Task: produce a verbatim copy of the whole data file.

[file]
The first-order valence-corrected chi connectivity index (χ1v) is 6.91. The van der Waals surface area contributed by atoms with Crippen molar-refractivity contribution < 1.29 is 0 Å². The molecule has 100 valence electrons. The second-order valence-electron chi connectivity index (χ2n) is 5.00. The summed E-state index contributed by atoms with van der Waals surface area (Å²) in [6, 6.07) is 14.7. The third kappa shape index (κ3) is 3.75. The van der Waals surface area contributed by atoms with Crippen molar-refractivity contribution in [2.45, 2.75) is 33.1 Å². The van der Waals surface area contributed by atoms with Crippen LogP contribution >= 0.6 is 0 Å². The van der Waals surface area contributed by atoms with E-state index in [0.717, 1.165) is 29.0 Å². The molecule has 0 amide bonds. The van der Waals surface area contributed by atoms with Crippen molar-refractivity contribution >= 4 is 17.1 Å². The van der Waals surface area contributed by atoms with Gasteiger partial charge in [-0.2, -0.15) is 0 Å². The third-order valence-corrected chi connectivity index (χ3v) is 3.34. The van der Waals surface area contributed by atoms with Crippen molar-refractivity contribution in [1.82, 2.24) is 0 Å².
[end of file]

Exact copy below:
The first-order valence-corrected chi connectivity index (χ1v) is 6.91. The van der Waals surface area contributed by atoms with Crippen molar-refractivity contribution < 1.29 is 0 Å². The molecule has 100 valence electrons. The second-order valence-electron chi connectivity index (χ2n) is 5.00. The summed E-state index contributed by atoms with van der Waals surface area (Å²) in [6, 6.07) is 14.7. The third kappa shape index (κ3) is 3.75. The van der Waals surface area contributed by atoms with Crippen molar-refractivity contribution in [2.45, 2.75) is 33.1 Å². The van der Waals surface area contributed by atoms with Crippen LogP contribution >= 0.6 is 0 Å². The van der Waals surface area contributed by atoms with E-state index in [0.717, 1.165) is 29.0 Å². The molecule has 0 amide bonds. The van der Waals surface area contributed by atoms with Crippen molar-refractivity contribution >= 4 is 17.1 Å². The van der Waals surface area contributed by atoms with Gasteiger partial charge in [-0.2, -0.15) is 0 Å². The third-order valence-corrected chi connectivity index (χ3v) is 3.34. The van der Waals surface area contributed by atoms with Crippen molar-refractivity contribution in [1.82, 2.24) is 0 Å².